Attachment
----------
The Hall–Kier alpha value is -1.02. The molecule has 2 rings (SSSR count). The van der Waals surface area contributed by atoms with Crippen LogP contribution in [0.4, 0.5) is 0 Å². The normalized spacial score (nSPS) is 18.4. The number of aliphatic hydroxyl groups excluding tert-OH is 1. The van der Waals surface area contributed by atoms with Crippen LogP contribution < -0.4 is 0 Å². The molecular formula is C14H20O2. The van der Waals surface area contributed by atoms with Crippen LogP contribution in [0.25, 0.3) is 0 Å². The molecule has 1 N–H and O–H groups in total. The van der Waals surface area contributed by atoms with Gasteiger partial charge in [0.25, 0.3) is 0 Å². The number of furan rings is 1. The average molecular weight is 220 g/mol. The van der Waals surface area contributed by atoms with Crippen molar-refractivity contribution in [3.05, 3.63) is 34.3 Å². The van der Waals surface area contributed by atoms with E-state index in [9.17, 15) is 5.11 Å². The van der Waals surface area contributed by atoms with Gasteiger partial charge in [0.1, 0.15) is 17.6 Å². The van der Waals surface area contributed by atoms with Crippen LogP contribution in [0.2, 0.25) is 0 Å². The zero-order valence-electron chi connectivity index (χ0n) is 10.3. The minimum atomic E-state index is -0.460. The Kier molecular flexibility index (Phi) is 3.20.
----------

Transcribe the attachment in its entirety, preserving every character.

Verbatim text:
The Hall–Kier alpha value is -1.02. The molecule has 2 rings (SSSR count). The van der Waals surface area contributed by atoms with Crippen LogP contribution in [0.4, 0.5) is 0 Å². The normalized spacial score (nSPS) is 18.4. The number of aliphatic hydroxyl groups excluding tert-OH is 1. The van der Waals surface area contributed by atoms with Crippen LogP contribution < -0.4 is 0 Å². The molecular formula is C14H20O2. The van der Waals surface area contributed by atoms with Crippen LogP contribution in [0.25, 0.3) is 0 Å². The molecule has 1 N–H and O–H groups in total. The van der Waals surface area contributed by atoms with Gasteiger partial charge in [0.25, 0.3) is 0 Å². The number of furan rings is 1. The average molecular weight is 220 g/mol. The van der Waals surface area contributed by atoms with Crippen molar-refractivity contribution in [3.05, 3.63) is 34.3 Å². The van der Waals surface area contributed by atoms with E-state index in [9.17, 15) is 5.11 Å². The van der Waals surface area contributed by atoms with Gasteiger partial charge in [0.1, 0.15) is 17.6 Å². The van der Waals surface area contributed by atoms with Crippen LogP contribution in [0.2, 0.25) is 0 Å². The zero-order valence-electron chi connectivity index (χ0n) is 10.3. The minimum atomic E-state index is -0.460. The Kier molecular flexibility index (Phi) is 3.20.